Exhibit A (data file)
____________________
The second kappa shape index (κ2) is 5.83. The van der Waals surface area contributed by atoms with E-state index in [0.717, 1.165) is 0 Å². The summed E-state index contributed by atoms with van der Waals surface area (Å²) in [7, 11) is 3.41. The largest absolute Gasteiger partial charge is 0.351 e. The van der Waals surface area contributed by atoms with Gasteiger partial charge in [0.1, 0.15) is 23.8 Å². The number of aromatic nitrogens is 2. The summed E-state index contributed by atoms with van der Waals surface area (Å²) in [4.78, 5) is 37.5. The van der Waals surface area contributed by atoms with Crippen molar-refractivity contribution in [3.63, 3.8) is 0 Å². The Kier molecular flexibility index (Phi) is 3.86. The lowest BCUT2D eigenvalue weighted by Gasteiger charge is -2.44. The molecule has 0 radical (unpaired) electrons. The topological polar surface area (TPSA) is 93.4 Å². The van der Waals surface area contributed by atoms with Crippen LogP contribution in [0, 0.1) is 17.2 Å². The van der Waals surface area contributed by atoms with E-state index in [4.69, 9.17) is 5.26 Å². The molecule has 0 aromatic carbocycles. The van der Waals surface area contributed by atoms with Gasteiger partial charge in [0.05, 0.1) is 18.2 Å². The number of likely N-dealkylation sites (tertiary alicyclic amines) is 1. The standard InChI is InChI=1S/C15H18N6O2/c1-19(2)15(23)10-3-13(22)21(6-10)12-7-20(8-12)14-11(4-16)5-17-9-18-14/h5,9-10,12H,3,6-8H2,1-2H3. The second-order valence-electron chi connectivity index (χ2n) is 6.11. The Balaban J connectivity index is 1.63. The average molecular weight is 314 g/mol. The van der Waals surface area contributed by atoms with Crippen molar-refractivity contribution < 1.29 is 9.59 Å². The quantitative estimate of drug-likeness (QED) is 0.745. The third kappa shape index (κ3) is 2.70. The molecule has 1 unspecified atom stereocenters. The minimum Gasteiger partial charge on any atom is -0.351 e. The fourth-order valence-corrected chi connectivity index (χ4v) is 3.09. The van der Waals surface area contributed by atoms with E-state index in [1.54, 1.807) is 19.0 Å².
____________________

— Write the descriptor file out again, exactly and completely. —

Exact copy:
The second kappa shape index (κ2) is 5.83. The van der Waals surface area contributed by atoms with E-state index in [0.717, 1.165) is 0 Å². The summed E-state index contributed by atoms with van der Waals surface area (Å²) in [7, 11) is 3.41. The largest absolute Gasteiger partial charge is 0.351 e. The van der Waals surface area contributed by atoms with Gasteiger partial charge in [0.1, 0.15) is 23.8 Å². The number of aromatic nitrogens is 2. The summed E-state index contributed by atoms with van der Waals surface area (Å²) in [4.78, 5) is 37.5. The van der Waals surface area contributed by atoms with Crippen molar-refractivity contribution in [3.63, 3.8) is 0 Å². The Kier molecular flexibility index (Phi) is 3.86. The lowest BCUT2D eigenvalue weighted by Gasteiger charge is -2.44. The molecule has 0 radical (unpaired) electrons. The topological polar surface area (TPSA) is 93.4 Å². The van der Waals surface area contributed by atoms with Crippen LogP contribution in [0, 0.1) is 17.2 Å². The van der Waals surface area contributed by atoms with E-state index in [4.69, 9.17) is 5.26 Å². The molecule has 0 aromatic carbocycles. The van der Waals surface area contributed by atoms with Gasteiger partial charge in [0.05, 0.1) is 18.2 Å². The number of likely N-dealkylation sites (tertiary alicyclic amines) is 1. The standard InChI is InChI=1S/C15H18N6O2/c1-19(2)15(23)10-3-13(22)21(6-10)12-7-20(8-12)14-11(4-16)5-17-9-18-14/h5,9-10,12H,3,6-8H2,1-2H3. The second-order valence-electron chi connectivity index (χ2n) is 6.11. The Balaban J connectivity index is 1.63. The average molecular weight is 314 g/mol. The van der Waals surface area contributed by atoms with Crippen molar-refractivity contribution < 1.29 is 9.59 Å². The quantitative estimate of drug-likeness (QED) is 0.745. The third kappa shape index (κ3) is 2.70. The molecule has 1 unspecified atom stereocenters. The minimum Gasteiger partial charge on any atom is -0.351 e. The fourth-order valence-corrected chi connectivity index (χ4v) is 3.09. The van der Waals surface area contributed by atoms with E-state index in [1.54, 1.807) is 19.0 Å².